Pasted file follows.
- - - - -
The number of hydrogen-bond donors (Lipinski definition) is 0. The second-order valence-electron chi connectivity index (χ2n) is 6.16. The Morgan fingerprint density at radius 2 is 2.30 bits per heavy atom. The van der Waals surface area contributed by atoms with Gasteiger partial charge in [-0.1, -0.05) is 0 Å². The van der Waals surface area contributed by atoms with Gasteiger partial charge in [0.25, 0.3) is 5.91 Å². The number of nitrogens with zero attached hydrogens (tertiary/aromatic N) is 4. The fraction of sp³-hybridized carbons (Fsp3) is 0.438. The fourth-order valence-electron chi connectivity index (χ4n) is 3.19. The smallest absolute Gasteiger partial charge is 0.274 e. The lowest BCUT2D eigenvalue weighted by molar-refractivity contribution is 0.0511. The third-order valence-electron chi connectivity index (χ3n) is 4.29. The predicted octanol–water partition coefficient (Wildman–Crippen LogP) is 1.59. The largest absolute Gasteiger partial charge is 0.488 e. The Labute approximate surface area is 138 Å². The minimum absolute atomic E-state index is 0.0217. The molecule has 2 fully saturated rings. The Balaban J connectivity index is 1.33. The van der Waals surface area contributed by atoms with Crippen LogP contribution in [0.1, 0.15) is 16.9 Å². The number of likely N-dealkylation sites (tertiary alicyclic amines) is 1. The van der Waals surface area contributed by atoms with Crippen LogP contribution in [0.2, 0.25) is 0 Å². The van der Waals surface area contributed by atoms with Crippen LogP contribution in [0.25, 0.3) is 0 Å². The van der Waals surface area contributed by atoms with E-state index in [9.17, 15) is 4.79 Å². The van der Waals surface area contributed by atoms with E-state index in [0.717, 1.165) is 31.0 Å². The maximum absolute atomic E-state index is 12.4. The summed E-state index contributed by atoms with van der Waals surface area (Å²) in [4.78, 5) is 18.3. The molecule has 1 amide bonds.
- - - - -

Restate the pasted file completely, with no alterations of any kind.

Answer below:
The number of hydrogen-bond donors (Lipinski definition) is 0. The second-order valence-electron chi connectivity index (χ2n) is 6.16. The Morgan fingerprint density at radius 2 is 2.30 bits per heavy atom. The van der Waals surface area contributed by atoms with Gasteiger partial charge in [-0.1, -0.05) is 0 Å². The van der Waals surface area contributed by atoms with Gasteiger partial charge in [0.25, 0.3) is 5.91 Å². The number of nitrogens with zero attached hydrogens (tertiary/aromatic N) is 4. The fraction of sp³-hybridized carbons (Fsp3) is 0.438. The fourth-order valence-electron chi connectivity index (χ4n) is 3.19. The smallest absolute Gasteiger partial charge is 0.274 e. The lowest BCUT2D eigenvalue weighted by molar-refractivity contribution is 0.0511. The third-order valence-electron chi connectivity index (χ3n) is 4.29. The predicted octanol–water partition coefficient (Wildman–Crippen LogP) is 1.59. The largest absolute Gasteiger partial charge is 0.488 e. The Labute approximate surface area is 138 Å². The minimum absolute atomic E-state index is 0.0217. The molecule has 2 fully saturated rings. The Balaban J connectivity index is 1.33. The van der Waals surface area contributed by atoms with Crippen LogP contribution in [0.1, 0.15) is 16.9 Å². The number of likely N-dealkylation sites (tertiary alicyclic amines) is 1. The van der Waals surface area contributed by atoms with Crippen LogP contribution in [0.2, 0.25) is 0 Å². The van der Waals surface area contributed by atoms with Crippen LogP contribution in [0.25, 0.3) is 0 Å². The van der Waals surface area contributed by atoms with E-state index in [9.17, 15) is 4.79 Å². The van der Waals surface area contributed by atoms with E-state index in [0.717, 1.165) is 31.0 Å². The maximum absolute atomic E-state index is 12.4. The summed E-state index contributed by atoms with van der Waals surface area (Å²) in [4.78, 5) is 18.3. The molecule has 1 amide bonds.